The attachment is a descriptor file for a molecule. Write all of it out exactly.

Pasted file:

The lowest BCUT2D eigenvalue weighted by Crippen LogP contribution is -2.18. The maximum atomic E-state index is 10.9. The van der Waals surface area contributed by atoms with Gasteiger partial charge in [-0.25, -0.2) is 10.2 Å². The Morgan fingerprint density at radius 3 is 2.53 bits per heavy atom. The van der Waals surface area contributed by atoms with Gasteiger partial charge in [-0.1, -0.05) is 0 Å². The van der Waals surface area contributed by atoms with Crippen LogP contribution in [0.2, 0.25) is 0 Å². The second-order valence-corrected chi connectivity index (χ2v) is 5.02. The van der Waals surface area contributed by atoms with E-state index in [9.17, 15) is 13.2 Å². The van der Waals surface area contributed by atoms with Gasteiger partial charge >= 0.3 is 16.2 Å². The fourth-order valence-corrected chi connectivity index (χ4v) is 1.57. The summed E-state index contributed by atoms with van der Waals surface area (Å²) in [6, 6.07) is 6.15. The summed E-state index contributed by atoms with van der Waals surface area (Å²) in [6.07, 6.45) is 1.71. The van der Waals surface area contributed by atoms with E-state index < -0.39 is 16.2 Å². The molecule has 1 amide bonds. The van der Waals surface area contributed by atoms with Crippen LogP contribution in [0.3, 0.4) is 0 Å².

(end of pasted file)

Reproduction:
The lowest BCUT2D eigenvalue weighted by Crippen LogP contribution is -2.18. The maximum atomic E-state index is 10.9. The van der Waals surface area contributed by atoms with Gasteiger partial charge in [-0.25, -0.2) is 10.2 Å². The Morgan fingerprint density at radius 3 is 2.53 bits per heavy atom. The van der Waals surface area contributed by atoms with Gasteiger partial charge in [-0.1, -0.05) is 0 Å². The van der Waals surface area contributed by atoms with Crippen LogP contribution in [0.2, 0.25) is 0 Å². The second-order valence-corrected chi connectivity index (χ2v) is 5.02. The van der Waals surface area contributed by atoms with E-state index in [9.17, 15) is 13.2 Å². The van der Waals surface area contributed by atoms with Gasteiger partial charge >= 0.3 is 16.2 Å². The fourth-order valence-corrected chi connectivity index (χ4v) is 1.57. The summed E-state index contributed by atoms with van der Waals surface area (Å²) in [6, 6.07) is 6.15. The summed E-state index contributed by atoms with van der Waals surface area (Å²) in [6.07, 6.45) is 1.71. The van der Waals surface area contributed by atoms with E-state index < -0.39 is 16.2 Å². The molecule has 1 amide bonds. The van der Waals surface area contributed by atoms with Crippen LogP contribution in [0.3, 0.4) is 0 Å².